|Flag of the Comoros|
|Adopted||January 7, 2002|
The flag of the Comoros consists of four equal horizontal bands of yellow (top), white, red, and blue with a green isosceles triangle based on the hoist; centered within the triangle is a white crescent with the convex side facing the hoist and four white, five-pointed stars placed vertically in a line between the points of the crescent.
- The blue stands for the Grande Comore, which has a mostly blue island flag.
- The red stands for Anjouan, which has a mostly red island flag.
- The yellow stands for Mohéli, which had mostly yellow flags (currently it has a mostly red flag but with a large yellow part, a colour which is missing in all other islands' flags).
- The white stands for the irredentist claim on Mayotte (there is an unofficial arms-on-white flag),
- The green triangle for the federation, whose flags have been almost always mostly green.
- The star and crescent symbol stands for Islam, which is the nation's major religion.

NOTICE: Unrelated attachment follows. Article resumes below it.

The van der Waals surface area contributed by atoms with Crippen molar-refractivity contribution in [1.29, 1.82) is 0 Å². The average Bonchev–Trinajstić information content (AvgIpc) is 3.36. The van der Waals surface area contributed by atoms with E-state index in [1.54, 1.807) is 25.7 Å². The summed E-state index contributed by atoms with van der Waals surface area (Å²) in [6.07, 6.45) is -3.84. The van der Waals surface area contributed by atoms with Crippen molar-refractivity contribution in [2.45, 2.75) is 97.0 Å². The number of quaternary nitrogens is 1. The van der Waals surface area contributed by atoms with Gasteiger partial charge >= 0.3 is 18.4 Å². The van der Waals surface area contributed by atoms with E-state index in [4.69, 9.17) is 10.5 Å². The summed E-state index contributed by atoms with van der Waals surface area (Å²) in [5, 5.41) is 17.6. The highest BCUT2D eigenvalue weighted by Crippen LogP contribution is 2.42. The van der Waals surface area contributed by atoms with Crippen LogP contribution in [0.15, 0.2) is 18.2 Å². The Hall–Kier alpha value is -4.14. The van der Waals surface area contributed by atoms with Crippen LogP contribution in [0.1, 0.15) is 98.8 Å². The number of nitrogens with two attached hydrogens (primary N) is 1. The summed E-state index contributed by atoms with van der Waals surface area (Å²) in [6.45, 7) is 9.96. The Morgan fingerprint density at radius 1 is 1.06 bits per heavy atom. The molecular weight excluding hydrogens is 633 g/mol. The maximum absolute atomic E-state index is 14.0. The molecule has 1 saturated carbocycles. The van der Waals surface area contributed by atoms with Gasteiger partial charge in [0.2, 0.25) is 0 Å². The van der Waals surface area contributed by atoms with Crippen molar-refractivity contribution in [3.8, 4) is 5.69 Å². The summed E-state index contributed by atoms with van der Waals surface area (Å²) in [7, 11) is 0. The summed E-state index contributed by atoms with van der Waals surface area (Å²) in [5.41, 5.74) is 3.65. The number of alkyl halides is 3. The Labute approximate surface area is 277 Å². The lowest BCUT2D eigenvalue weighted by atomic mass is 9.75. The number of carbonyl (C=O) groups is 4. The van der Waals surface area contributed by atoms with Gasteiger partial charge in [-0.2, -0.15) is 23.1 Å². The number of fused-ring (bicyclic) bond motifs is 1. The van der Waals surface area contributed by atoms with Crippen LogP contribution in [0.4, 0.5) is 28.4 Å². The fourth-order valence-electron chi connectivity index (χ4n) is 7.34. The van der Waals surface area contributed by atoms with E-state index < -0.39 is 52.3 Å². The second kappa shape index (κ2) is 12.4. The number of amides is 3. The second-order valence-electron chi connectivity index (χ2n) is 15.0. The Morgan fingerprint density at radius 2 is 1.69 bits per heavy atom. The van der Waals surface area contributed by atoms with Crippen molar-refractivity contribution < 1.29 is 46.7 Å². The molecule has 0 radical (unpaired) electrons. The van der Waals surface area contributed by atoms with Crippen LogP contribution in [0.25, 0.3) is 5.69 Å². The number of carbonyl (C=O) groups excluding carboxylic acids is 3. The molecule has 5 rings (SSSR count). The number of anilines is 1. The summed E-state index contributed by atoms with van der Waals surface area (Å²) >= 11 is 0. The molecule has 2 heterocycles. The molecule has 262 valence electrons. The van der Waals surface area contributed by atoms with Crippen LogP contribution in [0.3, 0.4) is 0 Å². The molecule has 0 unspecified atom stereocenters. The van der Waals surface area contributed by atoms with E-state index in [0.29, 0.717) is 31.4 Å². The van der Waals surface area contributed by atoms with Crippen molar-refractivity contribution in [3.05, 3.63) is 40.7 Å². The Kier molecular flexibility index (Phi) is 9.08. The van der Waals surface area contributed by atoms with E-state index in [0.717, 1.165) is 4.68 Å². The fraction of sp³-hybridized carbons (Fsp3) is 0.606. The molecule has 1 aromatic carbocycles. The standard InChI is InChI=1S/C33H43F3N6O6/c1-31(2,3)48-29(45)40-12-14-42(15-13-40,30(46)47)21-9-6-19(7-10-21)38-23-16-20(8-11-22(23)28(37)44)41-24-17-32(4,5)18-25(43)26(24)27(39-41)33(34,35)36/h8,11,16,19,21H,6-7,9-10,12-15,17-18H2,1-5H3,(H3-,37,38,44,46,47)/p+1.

In 1961 the Comoros were granted autonomy. In 1963, a flag was adopted for local use, it was green with a white crescent placed in canton and four white stars placed in an ascending diagonal. The flag was designed by the heraldist Suzanne Gauthier, and had aspect ratio 5:7.
In 1975 the Comorian parliament passed a resolution declaring unilateral independence (the deputies of Mayotte abstained), a new national flag was adopted — it had a red stripe at the top (for socialism) with the white stars and crescents in the hoist corner, flanked along the bottom edge by a green stripe.
In 1978, president Ali Soilih, who had a firm anti-French line, was killed and Ahmed Abdallah came to power. On September 28, 1995 Bob Denard and a group of mercenaries took over the Comoros islands in a coup against President Djohar.
In March 1996, following presidential elections, Mohamed Taki Abdoulkarim, a member of the civilian government that Denard had tried to set up in October 1995, became president. The constitution of October 3, 1996 (approved by referendum October 20), established yet another flag. The horns of the crescent were again turned, this time toward the fly end of the flag. The Islamic symbolism was reinforced by the addition of Arabic inscriptions—in the upper fly corner ("Allah") and in the lower hoist corner ("Muhammad").
The government was overthrown in a coup by army and navy officers on August 9, 2001. On December 23, 2001, a new constitution was adopted, which prescribed a new flag, hoisted on 31 December 2001.